New red light cameras are up and running

    The City of Amarillo activated seven new red light camera locations on Monday, Feb. 18 (ABC 7 Amarillo - Lia Kamana)

    Green means go, red means stop, and yellow means? It's supposed to mean slow down, but some people often catch themselves speeding through the intersection to make the light. Well, if you are one of those people you have seven new intersections to be extra aware at.

    Monday, Feb. 18, the City of Amarillo activated seven new red light camera locations:

    • Taylor Street and 10th Ave. (Westbound)
    • Interstate 40 and Grand Street (Westbound on North Frontage Road)
    • Buchanan Street and 3rd Ave. (Westbound)
    • Interstate 40 and Grand Street (Southbound on North Frontage Road)
    • Pierce Street and Amarillo Blvd. (Southbound)
    • Bell Street and Plains Blvd. (Northbound)
    • Georgia Street and 26th Ave. (Northbound)

    ABC 7 News went out into the community to get resident reactions to the cameras and while the majority aren't fans of the red light camera program, some did express that if the cameras make the roads safer, it's worth it.

    Tommy Davis was one resident who doesn't love the cameras, but sees their value.

    "I do think there are some intersections where the traffic is very heavy like downtown where people are coming off I-27. Maybe to help them be more cautious, they have to slow down and go through that series of lights," said Davis.

    According to the City's Transportation Superintendent Michael Padilla, the program which started in 2008, was designed for the safety of the public.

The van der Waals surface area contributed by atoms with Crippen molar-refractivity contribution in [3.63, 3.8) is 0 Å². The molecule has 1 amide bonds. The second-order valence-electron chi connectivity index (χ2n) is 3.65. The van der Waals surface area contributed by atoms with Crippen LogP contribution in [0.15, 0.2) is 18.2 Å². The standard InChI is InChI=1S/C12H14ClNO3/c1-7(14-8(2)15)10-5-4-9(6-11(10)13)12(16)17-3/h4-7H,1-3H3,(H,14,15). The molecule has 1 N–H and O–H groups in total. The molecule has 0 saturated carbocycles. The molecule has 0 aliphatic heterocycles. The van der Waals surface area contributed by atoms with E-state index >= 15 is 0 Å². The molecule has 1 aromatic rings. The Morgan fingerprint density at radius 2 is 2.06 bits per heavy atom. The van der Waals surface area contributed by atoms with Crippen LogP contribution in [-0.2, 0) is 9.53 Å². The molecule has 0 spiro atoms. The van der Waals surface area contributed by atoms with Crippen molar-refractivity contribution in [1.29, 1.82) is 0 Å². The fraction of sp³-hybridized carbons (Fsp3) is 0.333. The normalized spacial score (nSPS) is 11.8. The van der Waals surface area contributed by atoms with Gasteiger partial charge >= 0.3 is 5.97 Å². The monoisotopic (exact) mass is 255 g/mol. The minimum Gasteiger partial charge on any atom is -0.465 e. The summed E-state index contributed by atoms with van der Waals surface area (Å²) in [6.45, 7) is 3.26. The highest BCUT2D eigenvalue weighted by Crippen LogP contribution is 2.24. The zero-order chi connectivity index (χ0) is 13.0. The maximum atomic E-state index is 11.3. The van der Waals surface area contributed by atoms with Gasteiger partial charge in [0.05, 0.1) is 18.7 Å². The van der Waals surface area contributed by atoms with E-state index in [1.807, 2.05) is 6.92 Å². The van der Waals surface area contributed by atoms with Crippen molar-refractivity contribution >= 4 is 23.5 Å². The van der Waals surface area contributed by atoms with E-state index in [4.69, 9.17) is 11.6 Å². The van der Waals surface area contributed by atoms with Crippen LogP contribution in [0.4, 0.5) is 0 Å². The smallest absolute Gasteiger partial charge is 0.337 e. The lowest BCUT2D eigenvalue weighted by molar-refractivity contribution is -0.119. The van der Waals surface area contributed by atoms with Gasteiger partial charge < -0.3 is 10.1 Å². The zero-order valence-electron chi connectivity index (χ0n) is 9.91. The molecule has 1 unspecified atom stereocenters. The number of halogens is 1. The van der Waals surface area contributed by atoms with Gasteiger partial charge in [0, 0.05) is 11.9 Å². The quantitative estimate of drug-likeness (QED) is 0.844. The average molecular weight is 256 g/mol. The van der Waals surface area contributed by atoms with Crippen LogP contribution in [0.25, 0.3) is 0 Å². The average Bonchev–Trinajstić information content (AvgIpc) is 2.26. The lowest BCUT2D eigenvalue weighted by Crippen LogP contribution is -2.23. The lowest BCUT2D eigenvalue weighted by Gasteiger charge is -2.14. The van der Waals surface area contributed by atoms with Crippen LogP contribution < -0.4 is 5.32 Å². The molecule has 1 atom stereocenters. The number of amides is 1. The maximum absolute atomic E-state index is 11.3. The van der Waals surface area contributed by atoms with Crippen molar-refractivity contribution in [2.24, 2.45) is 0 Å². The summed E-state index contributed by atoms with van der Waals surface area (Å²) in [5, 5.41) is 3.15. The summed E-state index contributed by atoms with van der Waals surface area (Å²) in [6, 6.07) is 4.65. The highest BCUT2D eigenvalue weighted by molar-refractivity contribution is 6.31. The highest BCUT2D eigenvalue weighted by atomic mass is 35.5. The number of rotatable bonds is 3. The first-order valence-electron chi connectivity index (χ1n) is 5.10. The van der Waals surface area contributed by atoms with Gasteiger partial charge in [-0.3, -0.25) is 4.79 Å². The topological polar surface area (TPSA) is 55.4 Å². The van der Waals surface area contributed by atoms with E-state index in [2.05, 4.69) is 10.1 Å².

"The objective of the program is to create a safer environment and change the mentality of drivers to know that there are consequences for running a red light," said Padilla.

    Reports from the last decade show rear end crashes have not gone up.

    "We actually work with APD and we use their crash records and reports to work along with our red light camera program," explained Padilla.

    All the intersections in the program were chosen from a citizens advisory board.

    "We took the top 20 intersections over the last three years with the highest accident rates and there was criteria set up by the citizens advisory board, and so intersections were chosen and met based on that criteria," said Padilla.

    Then an engineering study ultimately determined if the intersection was a good fit. Of the seven new intersections, Tenth Avenue and Taylor Street, has the highest accident rate.

    The studies, which can be found on TxDOT's website, also led to the removal of cameras at three intersections.

    • Coulter Street and Elmhurst Road (Northbound and Southbound)
    • Pierce Street and Eleventh Avenue (Southbound)
    • Amarillo Boulevard and Fillmore Street (Westbound)

    "There must have been a good reason why that one was removed over on Coulter," said Davis. "So that does mean that the City must be listening to people."

    The cameras aren't just taking photos anymore, they are also taking eight-to-ten-second videos to show the before, during and after. Folks will also be seeing fewer flashes, as the new cameras are working with radar technology which the city says is more accurate.

    The City also updated the equipment at five existing locations, which brings the total number of red light traffic cameras in Amarillo to 12.

    • Ross Street and Interstate 40 (South Frontage Road and Northbound)
    • Coulter Street and Interstate 40 (North Frontage Road and Westbound)
    • Tascosa/Gem Lake Road and Amarillo Blvd. (Northbound)
    • N. Pierce Street and Amarillo Blvd. (Westbound)
    • S. Taylor Street and S.E. 10th Ave. (Southbound)

    Just like in the past, you can still challenge the ticket if you think the camera malfunctioned. According to state law, revenue received by cities from red light traffic camera programs can only be used for traffic safety programs. Also, the state of Texas receives half of the funds from red light traffic camera violations.

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